A new approach to manufacturing short, single-stranded DNA molecules—oligonucleotides—could be a boon to both nanotechnology and drug development.
Researchers at Karolinska Institutet’s Swedish Medical Nanoscience Center today describe in Nature Methods a new method for generating these oligonucleotides using enzymatics production methods.
Björn Högberg, Ph.D., said his team’s approach creates “a system that not only improves the quality of the manufactured oligonucleotides but also makes it possible to scale up production using bacteria in order to produce large amounts of DNA copies cheaply.”
Rather than synthesizing oligonucleotides, Dr. Högberg et al., chose to take a bioproduction approach, using bacteria to copy DNA sequences. The result, the researchers say, is a process by which several different oligonucleotides can thus be produced at the same time and can be scaled up at lower cost.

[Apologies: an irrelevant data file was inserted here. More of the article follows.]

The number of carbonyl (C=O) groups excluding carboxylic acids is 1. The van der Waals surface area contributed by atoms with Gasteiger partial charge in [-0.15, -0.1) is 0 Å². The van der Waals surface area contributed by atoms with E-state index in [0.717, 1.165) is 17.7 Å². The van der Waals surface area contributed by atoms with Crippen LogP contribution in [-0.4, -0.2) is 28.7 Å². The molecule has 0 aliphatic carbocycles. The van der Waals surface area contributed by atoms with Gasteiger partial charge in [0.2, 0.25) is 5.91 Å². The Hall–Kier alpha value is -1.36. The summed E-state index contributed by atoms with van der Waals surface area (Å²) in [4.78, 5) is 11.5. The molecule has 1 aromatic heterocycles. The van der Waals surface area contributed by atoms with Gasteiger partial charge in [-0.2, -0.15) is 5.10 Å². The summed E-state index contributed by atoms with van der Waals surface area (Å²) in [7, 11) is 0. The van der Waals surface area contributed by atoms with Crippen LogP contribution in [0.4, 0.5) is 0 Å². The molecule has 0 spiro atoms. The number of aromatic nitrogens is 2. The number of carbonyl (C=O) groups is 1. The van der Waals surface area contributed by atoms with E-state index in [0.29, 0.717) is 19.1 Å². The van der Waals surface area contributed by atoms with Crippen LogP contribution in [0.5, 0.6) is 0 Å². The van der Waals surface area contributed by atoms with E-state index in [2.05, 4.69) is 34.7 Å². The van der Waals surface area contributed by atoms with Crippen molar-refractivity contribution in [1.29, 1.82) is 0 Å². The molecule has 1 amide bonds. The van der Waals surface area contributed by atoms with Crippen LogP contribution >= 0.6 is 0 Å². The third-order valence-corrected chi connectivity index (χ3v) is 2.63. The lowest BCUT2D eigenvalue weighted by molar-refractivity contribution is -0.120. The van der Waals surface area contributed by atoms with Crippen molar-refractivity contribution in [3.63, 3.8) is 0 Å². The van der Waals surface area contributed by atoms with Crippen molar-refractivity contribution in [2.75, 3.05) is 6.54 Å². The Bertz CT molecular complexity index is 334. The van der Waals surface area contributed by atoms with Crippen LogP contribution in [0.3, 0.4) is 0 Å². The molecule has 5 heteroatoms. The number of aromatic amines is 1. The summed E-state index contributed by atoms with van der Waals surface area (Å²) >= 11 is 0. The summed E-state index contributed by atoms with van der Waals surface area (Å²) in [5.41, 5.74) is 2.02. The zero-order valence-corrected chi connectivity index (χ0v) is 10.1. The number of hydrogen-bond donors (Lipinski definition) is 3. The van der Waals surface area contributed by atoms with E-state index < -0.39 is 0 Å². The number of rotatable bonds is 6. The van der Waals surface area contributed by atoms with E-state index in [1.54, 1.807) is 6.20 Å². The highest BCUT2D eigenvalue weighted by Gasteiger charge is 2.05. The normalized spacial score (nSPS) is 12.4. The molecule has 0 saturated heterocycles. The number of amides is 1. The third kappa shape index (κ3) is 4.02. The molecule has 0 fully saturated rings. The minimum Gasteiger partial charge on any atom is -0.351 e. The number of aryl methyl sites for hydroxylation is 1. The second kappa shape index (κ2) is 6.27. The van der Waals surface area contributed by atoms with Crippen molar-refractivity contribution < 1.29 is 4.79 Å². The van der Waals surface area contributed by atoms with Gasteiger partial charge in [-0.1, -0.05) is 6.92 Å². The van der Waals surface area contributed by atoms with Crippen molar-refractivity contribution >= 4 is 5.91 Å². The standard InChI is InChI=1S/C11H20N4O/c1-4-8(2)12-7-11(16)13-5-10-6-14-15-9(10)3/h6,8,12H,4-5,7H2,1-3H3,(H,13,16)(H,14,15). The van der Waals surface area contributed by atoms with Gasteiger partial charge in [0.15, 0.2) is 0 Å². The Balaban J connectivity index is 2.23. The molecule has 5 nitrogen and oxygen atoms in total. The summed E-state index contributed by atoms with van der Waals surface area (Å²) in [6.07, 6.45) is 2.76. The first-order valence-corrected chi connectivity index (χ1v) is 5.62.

“Oligonucleotide-based drugs are already available, and it’s very possible our method could be used to produce purer and cheaper versions of these drugs,” Dr. Högberg added.
The study, “Enzymatic production of monoclonal stoichiometric single-stranded DNA oligonucleotides,” was published June 2 in Nature Methods.